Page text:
A Whole Foods Diet Needs No Labels

by Leisa on July 29, 2013

Yesterday morning we had the television on at home, whilst we were pottering around the kitchen, and a segment came up that grabbed my attention. The topic was on a proposal being submitted to the government, promoting a new star-based nutrional labelling system for food. The idea behind the new proposal, was that a star-based system would enable consumers to make healthier choices, as a plan to combat rising obesity rates.

Woman checking food labelling

There are many problems with this proposal, and for me, the first one is that putting a star-based system on food labels, is still doing nothing to educate people about the mult-faceted issues that contribute to obesity. Obesity can have a lot to do with poor food choices – yes – however obesity is not just a one-faceted problem solved only by eating healthier food. There are issues that may be linked to underlying metabolic imbalances that need healing, such as thyroid and fatigue disorders, insulin resistance and other hormonal problems; there will normally be some level of emotional wounds that need addressing, along with rebuilding self-esteem and self-worth. Food is one aspect, but it is not the whole picture. Teaching people to buy foods with more “stars” does very little to educate them about their health, or even about the health properties of the foods they are eating. This proposal is for foods that need labels – that in itself is a huge part of the problem – the foods that are going to help in combatting obesity, need no labels. There is no need for a label on whole foods such as fruits, vegetables, nuts, seeds, greens and legumes.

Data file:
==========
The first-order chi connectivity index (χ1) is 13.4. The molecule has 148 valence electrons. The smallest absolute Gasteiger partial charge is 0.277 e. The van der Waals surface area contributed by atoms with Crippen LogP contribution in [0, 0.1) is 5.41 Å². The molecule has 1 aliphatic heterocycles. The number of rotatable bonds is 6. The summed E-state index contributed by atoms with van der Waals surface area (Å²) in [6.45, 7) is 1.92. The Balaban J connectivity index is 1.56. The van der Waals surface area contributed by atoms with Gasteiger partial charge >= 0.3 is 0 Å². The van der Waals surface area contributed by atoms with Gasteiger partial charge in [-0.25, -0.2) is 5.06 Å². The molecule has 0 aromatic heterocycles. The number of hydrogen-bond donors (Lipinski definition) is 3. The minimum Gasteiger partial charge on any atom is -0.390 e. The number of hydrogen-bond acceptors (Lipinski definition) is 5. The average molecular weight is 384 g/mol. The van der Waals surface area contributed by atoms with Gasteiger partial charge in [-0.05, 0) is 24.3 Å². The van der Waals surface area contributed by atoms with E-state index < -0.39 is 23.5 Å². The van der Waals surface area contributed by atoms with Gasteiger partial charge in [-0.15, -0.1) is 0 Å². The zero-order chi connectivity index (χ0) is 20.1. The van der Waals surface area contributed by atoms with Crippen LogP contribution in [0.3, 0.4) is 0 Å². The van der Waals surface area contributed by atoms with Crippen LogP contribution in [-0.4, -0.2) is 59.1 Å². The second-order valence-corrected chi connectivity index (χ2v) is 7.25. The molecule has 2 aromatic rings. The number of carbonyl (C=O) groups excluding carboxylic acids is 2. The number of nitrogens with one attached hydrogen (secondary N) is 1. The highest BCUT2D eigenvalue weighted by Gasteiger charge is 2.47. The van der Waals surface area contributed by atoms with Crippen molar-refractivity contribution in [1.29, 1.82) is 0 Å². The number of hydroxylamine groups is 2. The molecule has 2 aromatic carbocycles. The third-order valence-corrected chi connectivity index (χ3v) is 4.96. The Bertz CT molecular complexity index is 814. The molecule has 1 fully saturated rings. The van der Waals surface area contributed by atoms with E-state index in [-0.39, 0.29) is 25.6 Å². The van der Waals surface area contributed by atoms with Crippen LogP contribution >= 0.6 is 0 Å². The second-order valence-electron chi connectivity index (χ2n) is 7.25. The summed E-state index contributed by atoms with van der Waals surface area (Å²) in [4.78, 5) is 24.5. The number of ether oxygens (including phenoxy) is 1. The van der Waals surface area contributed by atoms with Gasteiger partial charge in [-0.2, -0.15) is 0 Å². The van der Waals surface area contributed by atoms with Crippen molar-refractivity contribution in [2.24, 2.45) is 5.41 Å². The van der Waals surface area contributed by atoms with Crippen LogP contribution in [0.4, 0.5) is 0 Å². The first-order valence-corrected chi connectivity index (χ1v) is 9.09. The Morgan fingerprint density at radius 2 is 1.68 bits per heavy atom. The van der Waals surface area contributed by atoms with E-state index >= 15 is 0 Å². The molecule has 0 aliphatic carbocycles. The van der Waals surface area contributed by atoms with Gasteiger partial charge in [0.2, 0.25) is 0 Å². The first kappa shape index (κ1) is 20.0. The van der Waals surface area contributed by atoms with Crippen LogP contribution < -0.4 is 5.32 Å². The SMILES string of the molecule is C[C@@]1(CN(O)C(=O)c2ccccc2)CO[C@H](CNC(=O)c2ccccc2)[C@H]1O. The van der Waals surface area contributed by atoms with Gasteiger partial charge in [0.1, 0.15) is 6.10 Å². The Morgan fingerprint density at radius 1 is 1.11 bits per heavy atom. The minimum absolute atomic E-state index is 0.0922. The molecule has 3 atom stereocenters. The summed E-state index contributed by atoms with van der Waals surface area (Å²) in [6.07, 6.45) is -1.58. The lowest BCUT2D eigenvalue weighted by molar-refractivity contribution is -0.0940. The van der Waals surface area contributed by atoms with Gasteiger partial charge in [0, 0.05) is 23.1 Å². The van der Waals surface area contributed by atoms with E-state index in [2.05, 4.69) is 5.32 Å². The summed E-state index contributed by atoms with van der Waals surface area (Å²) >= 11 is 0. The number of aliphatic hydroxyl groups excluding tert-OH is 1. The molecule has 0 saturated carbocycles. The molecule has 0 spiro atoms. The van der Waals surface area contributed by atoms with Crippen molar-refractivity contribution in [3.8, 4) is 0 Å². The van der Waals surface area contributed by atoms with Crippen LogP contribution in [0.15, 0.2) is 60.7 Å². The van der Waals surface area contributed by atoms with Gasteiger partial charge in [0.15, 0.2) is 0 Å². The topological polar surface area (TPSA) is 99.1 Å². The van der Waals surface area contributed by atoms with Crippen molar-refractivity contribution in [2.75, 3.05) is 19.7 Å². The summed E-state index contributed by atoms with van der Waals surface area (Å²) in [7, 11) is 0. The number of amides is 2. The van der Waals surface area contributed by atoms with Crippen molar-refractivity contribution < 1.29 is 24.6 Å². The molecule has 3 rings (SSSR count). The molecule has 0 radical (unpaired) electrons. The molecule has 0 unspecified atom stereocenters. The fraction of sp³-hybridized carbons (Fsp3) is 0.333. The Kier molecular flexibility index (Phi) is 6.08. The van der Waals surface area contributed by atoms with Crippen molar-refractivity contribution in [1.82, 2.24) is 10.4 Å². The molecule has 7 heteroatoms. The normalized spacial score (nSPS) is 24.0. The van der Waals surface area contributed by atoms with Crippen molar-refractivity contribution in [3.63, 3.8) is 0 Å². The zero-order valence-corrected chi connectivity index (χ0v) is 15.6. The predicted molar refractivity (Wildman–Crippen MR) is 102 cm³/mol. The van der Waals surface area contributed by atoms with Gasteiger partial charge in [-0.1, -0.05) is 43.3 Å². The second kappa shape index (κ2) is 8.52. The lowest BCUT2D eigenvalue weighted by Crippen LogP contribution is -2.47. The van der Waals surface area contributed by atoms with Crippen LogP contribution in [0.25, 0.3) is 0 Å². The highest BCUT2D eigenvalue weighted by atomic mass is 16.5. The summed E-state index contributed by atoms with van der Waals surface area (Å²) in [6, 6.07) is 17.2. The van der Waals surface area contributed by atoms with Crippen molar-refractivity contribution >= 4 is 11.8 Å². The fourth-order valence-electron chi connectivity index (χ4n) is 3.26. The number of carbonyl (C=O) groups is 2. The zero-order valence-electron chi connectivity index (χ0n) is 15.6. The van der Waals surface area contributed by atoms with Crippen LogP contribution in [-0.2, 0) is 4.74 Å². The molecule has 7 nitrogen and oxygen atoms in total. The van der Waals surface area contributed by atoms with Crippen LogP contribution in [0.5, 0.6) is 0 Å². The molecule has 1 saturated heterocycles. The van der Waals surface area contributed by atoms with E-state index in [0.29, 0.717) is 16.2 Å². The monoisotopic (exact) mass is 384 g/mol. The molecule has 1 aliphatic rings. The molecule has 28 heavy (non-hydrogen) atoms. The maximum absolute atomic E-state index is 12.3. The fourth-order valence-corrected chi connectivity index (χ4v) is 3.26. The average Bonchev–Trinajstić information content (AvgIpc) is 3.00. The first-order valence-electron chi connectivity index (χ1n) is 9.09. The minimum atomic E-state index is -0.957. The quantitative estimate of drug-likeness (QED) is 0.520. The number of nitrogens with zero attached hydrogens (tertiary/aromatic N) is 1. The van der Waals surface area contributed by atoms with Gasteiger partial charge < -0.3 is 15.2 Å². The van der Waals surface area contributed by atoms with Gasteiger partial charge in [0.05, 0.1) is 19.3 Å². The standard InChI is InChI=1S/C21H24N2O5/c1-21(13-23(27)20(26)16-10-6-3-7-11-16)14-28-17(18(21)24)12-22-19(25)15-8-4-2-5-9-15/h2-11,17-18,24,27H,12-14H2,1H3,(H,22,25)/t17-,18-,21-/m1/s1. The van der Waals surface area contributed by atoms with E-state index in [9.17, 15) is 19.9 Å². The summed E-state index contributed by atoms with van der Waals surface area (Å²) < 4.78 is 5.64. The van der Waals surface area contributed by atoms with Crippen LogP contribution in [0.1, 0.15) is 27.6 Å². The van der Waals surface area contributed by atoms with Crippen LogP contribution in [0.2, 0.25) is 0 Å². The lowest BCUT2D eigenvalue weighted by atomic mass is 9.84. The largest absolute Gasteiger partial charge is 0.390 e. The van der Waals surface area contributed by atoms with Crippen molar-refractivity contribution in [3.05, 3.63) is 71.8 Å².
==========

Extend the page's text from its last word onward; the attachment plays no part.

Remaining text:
A Whole Foods Diet Needs No Labels

Another problem is the issue with how foods are determined to be “healthy” or not, and how the star-rating is devised. Like the Heart Foundation Tick, the system is open for corruption. Any food company with enough money can buy the Heart Foundation Tick, and unwary consumers are more inclined to choose the “healthier” option, by picking up the product that is approved by a seemingly authoratative body on health. With a star-based rating system, the same type of corruption is likely to occur. Not only will we have vested interests from industry determining what foods are deemed “healthy” and deserving of five stars, we will likely have a situation where companies can ensure their products get a five-star rating through their “contributions” or some other way of buying a rating. This will serve to confuse consumers even more, with no real way of determining the genuine value of the food being labelled.

In an example given on the television show, a processed light cream cheese was given a five-star rating, whereas an apple was given three-and-a-half. The quality of the labelling system will come down to the knowledge and quality of the people determining the rating, and the influence that industry will have over this process. If it was me, pretty  much anything in a packet, tin, or jar on the supermarket shelf would have a zero rating, and everything in the fresh food section a four and if it was organic, then a five. Anything other than that, flies in the face of everything we know about the healing properties and qualities of food. This is where we need to be educating people on the benefits of real, whole, living foods, as found in nature, and not teaching people about irrelevant star-based rating systems to guide how they should eat.

What do you think? Is a star-based rating system for food going to be of benefit to anyone? Or is it just another way for industry to market their processed food products? 



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2 commentsAdd comment

Sarah July 31, 2013 at 4:11 am

I love love LOVE this post!

That is just crap. It’s another way for THE MAN to make money from brands and the unwise consumer. Utter rubbish.

Thank you, Leisa, you’re such an inspiration.

matt July 31, 2013 at 4:31 am

Bingo !
Economics governs everything.
Great post Leisa.

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